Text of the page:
Welcome to the Flood Zone is a nationally distributed resource for those interested in flood zone issues, land surveying, real estate, history, and educational opportunities. This newsletter has been proudly featured by the Association of State Floodplain Managers, the National Society of Professional Surveyors, and the Maine and New Hampshire Floodplain Management Programs. Please feel free to share with your friends and colleagues!

If you no longer wish to receive this newsletter, simply click the unsubscribe link in the footer of this message.


In this Issue of Welcome to the Flood Zone:

Message from Jim
Announcement: An update from Nadeau Land Surveys
In the News: "Can Newspaper Reporting Uncover Flood Risk?" and "Resilience"
Resources: "NFIP Summary of Coverage" and "How States Can Manage the Challenges of Paying for Natural Disasters" and "What is Green Infrastructure?"
Climate Corner: "Beating Back the Tides"
Flood Insurance: Myth or Fact? Flood Insurance Does Not Cover Basements. Find out below!
Real Estate Corner: "Flood Case Law Study Released"
Banner Image: A festive scene from Alamitos Heights, Long Beach, CA. Image by Craig Wallace, Alamito Heights Blog, December 19, 2013.


Message from Jim

Flood risk uncertainty is a complex and often misunderstood concept. Sure, it may be easy to comprehend the extensive reach and devastation of large coastal storms such as Katrina, Harvey, and Sandy since the media effectively uses stories and imagery to show how thousands of people are negatively impacted. However, even with such exposure to these flood hazards, why do these immense storms fail to modify personal behavior in a way that better prepares communities for future flood risk?

Systematic biases play a large role in downgrading the occurrence of low-probability/high-consequence events. Unfortunately, it would appear that along with our accepting the reduced likelihood of large coastal storms, we also often diminish the need or interest to adequately prepare for smaller flooding events such as river overtopping, urban flooding, or King Tides, which also cause major devastation but occur more frequently throughout the entire country. Another example of a systematic bias is inertia, which is characterized as ignoring uncertainty by maintaining the status quo. Psychological biases often inhibit the adoption of sound resiliency and mitigation strategies, creating obstacles to changing behavior. Modifying a myopic or inert mindset can help us better understand flood risk uncertainty, so that we can prepare for such life-changing events in a more proactive way.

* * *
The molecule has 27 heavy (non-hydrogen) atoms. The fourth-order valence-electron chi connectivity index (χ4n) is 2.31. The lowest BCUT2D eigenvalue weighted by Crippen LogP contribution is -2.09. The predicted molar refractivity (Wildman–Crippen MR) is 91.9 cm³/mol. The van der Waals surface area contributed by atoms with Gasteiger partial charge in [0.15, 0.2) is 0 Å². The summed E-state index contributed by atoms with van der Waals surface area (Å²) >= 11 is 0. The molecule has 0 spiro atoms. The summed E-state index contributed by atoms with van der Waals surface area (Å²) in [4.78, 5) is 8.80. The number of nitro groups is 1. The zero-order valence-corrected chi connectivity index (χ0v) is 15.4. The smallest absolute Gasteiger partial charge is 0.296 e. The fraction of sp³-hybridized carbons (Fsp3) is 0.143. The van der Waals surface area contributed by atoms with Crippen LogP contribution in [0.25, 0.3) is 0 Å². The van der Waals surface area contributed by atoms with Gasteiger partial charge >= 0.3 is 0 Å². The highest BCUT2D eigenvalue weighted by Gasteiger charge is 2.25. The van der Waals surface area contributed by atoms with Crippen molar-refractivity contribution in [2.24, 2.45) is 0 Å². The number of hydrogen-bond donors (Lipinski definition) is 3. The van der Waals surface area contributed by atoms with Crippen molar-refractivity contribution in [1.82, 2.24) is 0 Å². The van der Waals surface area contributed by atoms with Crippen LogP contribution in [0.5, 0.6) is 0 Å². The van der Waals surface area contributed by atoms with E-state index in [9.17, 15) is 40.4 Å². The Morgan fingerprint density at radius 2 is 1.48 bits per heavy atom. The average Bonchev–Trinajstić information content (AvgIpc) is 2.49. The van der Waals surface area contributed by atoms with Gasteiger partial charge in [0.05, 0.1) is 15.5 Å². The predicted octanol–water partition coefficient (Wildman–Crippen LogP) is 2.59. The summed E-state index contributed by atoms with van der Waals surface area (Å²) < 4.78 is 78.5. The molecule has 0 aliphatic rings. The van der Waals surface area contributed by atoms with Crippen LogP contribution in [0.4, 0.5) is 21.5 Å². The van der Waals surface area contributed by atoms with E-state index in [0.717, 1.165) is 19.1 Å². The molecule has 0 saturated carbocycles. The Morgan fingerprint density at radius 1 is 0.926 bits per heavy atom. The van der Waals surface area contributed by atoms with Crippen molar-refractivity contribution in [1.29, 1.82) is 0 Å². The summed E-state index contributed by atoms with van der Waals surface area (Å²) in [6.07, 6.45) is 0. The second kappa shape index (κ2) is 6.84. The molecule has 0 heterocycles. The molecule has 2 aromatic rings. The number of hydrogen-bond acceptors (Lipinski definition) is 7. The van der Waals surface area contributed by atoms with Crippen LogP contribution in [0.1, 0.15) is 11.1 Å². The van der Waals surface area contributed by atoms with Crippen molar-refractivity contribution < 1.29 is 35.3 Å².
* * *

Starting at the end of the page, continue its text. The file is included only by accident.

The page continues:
One strategy to improve our understanding is learning how a life-changing event impacts both short-term and long-term components of an individual’s life. For example, what is the likelihood that a person will implement healthy eating habits to reduce the chances of a heart attack if no symptoms are present? Would it change one’s behavior to learn that heart attacks without symptoms can increase the risk of dying from heart disease by three times, compared with those who have never had a heart attack, or that “Silent Heart Attacks” account for 45 percent of all attacks in the United States? (Miller, 2016)

Understanding that extreme events are often two-fold is very important. Whether it is a flooding event or a heart attack, the stand-alone event often requires immediate attention and can result in loss of life, home, real estate, or employment, and could be followed with a long-term or permanent lifestyle change. Perhaps viewing a flooding event as having a long-term impact instead of a short-term impact will help garner the needed attention to more clearly understand the risk, just like a heart attack.

As I continue my deep dive into the world of flood, it becomes clearer that flood risk mitigation and preparedness will remain deficient if we do not challenge and improve the way we make decisions. Technology can aid in this process, but will always have limitations. Even as more precise data is collected, we must understand flood risk uncertainty does not necessarily become more accurate. Proposing economic or engineering solutions for preparedness must be supported with a challenge to our personal biases for them to be truly effective. Improved education will always remain an important catalyst in this process!



Our very own Tom Blake recently accepted the position of Historical Committee Chair for the Maine Society of Land Surveyors. Besides being a Professional Land Surveyor and a Certified Floodplain Manager, Tom has served several years as the curator for the New Gloucester, Maine, Historical Society in his hometown, and is the proud author of Images of America - New Gloucester.


In the News

Can Newspaper Reporting Uncover Flood Risk?

By Sarah Derouin, Eos, November 2, 2020

When figuring out flood risk, it’s important to collect data on past flooding events. In some areas, detailed records of rainfall and stream gauges are available. But in regions that are dry or sparsely monitored, this critical information is missing.

Enter a different kind of record: newspapers. Areas that have experienced flooding likely had an accompanying local news story documenting the event, including what particular areas were flooded and the extent of damage.

Click here to read the full article.


By Karin de Bruijn,Journal of Flood Risk Management, November 15, 2020